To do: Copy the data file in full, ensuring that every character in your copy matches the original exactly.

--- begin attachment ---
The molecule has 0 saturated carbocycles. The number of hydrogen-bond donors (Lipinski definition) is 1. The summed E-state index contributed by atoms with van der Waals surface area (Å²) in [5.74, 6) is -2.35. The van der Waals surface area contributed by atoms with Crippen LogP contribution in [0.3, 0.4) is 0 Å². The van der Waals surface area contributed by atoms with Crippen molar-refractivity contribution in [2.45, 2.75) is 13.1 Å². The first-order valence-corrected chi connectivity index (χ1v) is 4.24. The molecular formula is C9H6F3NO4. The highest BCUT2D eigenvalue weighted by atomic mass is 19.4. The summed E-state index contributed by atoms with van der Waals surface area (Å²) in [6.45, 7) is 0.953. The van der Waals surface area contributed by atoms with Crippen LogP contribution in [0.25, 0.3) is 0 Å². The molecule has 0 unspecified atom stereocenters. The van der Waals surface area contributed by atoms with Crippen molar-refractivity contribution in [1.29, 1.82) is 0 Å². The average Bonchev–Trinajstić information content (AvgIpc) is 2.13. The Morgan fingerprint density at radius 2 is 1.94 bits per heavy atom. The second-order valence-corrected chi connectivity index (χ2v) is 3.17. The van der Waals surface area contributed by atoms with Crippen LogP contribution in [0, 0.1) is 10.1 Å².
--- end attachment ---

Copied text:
The molecule has 0 saturated carbocycles. The number of hydrogen-bond donors (Lipinski definition) is 1. The summed E-state index contributed by atoms with van der Waals surface area (Å²) in [5.74, 6) is -2.35. The van der Waals surface area contributed by atoms with Crippen LogP contribution in [0.3, 0.4) is 0 Å². The van der Waals surface area contributed by atoms with Crippen molar-refractivity contribution in [2.45, 2.75) is 13.1 Å². The first-order valence-corrected chi connectivity index (χ1v) is 4.24. The molecular formula is C9H6F3NO4. The highest BCUT2D eigenvalue weighted by atomic mass is 19.4. The summed E-state index contributed by atoms with van der Waals surface area (Å²) in [6.45, 7) is 0.953. The van der Waals surface area contributed by atoms with Crippen LogP contribution in [0.25, 0.3) is 0 Å². The molecule has 0 unspecified atom stereocenters. The van der Waals surface area contributed by atoms with Crippen molar-refractivity contribution in [1.29, 1.82) is 0 Å². The average Bonchev–Trinajstić information content (AvgIpc) is 2.13. The Morgan fingerprint density at radius 2 is 1.94 bits per heavy atom. The second-order valence-corrected chi connectivity index (χ2v) is 3.17. The van der Waals surface area contributed by atoms with Crippen LogP contribution in [0, 0.1) is 10.1 Å².